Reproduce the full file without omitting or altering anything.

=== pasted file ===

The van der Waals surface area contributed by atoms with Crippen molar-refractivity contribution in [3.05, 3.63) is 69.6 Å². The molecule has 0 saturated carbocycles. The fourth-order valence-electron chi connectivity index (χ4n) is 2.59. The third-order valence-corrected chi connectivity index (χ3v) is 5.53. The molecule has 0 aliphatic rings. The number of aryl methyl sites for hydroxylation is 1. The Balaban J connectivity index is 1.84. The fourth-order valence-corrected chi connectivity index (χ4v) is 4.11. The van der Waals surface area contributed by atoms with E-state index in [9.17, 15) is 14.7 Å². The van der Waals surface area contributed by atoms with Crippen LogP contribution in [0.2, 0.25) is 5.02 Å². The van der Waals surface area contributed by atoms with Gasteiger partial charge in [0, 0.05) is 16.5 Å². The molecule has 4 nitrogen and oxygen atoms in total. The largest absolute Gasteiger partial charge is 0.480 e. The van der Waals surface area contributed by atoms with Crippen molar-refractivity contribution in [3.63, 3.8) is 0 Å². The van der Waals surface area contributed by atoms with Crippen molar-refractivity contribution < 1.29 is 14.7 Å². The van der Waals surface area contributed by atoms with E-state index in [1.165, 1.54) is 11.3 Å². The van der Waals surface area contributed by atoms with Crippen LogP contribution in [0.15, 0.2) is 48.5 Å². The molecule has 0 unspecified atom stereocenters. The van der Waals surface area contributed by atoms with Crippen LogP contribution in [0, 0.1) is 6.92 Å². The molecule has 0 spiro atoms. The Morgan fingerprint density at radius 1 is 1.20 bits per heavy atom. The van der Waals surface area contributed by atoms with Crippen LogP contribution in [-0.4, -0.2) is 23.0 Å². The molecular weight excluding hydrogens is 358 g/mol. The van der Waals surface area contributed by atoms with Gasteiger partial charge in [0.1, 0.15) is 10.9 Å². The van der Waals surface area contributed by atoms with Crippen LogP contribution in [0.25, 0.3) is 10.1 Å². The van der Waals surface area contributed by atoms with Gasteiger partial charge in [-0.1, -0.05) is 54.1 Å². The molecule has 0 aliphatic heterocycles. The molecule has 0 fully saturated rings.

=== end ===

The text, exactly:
The van der Waals surface area contributed by atoms with Crippen molar-refractivity contribution in [3.05, 3.63) is 69.6 Å². The molecule has 0 saturated carbocycles. The fourth-order valence-electron chi connectivity index (χ4n) is 2.59. The third-order valence-corrected chi connectivity index (χ3v) is 5.53. The molecule has 0 aliphatic rings. The number of aryl methyl sites for hydroxylation is 1. The Balaban J connectivity index is 1.84. The fourth-order valence-corrected chi connectivity index (χ4v) is 4.11. The van der Waals surface area contributed by atoms with E-state index in [9.17, 15) is 14.7 Å². The van der Waals surface area contributed by atoms with Crippen LogP contribution in [0.2, 0.25) is 5.02 Å². The van der Waals surface area contributed by atoms with Gasteiger partial charge in [0, 0.05) is 16.5 Å². The molecule has 4 nitrogen and oxygen atoms in total. The largest absolute Gasteiger partial charge is 0.480 e. The van der Waals surface area contributed by atoms with Crippen molar-refractivity contribution in [3.63, 3.8) is 0 Å². The van der Waals surface area contributed by atoms with Crippen molar-refractivity contribution < 1.29 is 14.7 Å². The van der Waals surface area contributed by atoms with E-state index in [1.165, 1.54) is 11.3 Å². The van der Waals surface area contributed by atoms with Crippen LogP contribution in [0.15, 0.2) is 48.5 Å². The molecule has 0 unspecified atom stereocenters. The van der Waals surface area contributed by atoms with Crippen LogP contribution in [0, 0.1) is 6.92 Å². The molecule has 0 spiro atoms. The Morgan fingerprint density at radius 1 is 1.20 bits per heavy atom. The van der Waals surface area contributed by atoms with Crippen LogP contribution in [-0.4, -0.2) is 23.0 Å². The molecular weight excluding hydrogens is 358 g/mol. The van der Waals surface area contributed by atoms with Gasteiger partial charge in [0.1, 0.15) is 10.9 Å². The van der Waals surface area contributed by atoms with Crippen LogP contribution in [0.25, 0.3) is 10.1 Å². The van der Waals surface area contributed by atoms with Gasteiger partial charge in [-0.1, -0.05) is 54.1 Å². The molecule has 0 aliphatic heterocycles. The molecule has 0 fully saturated rings.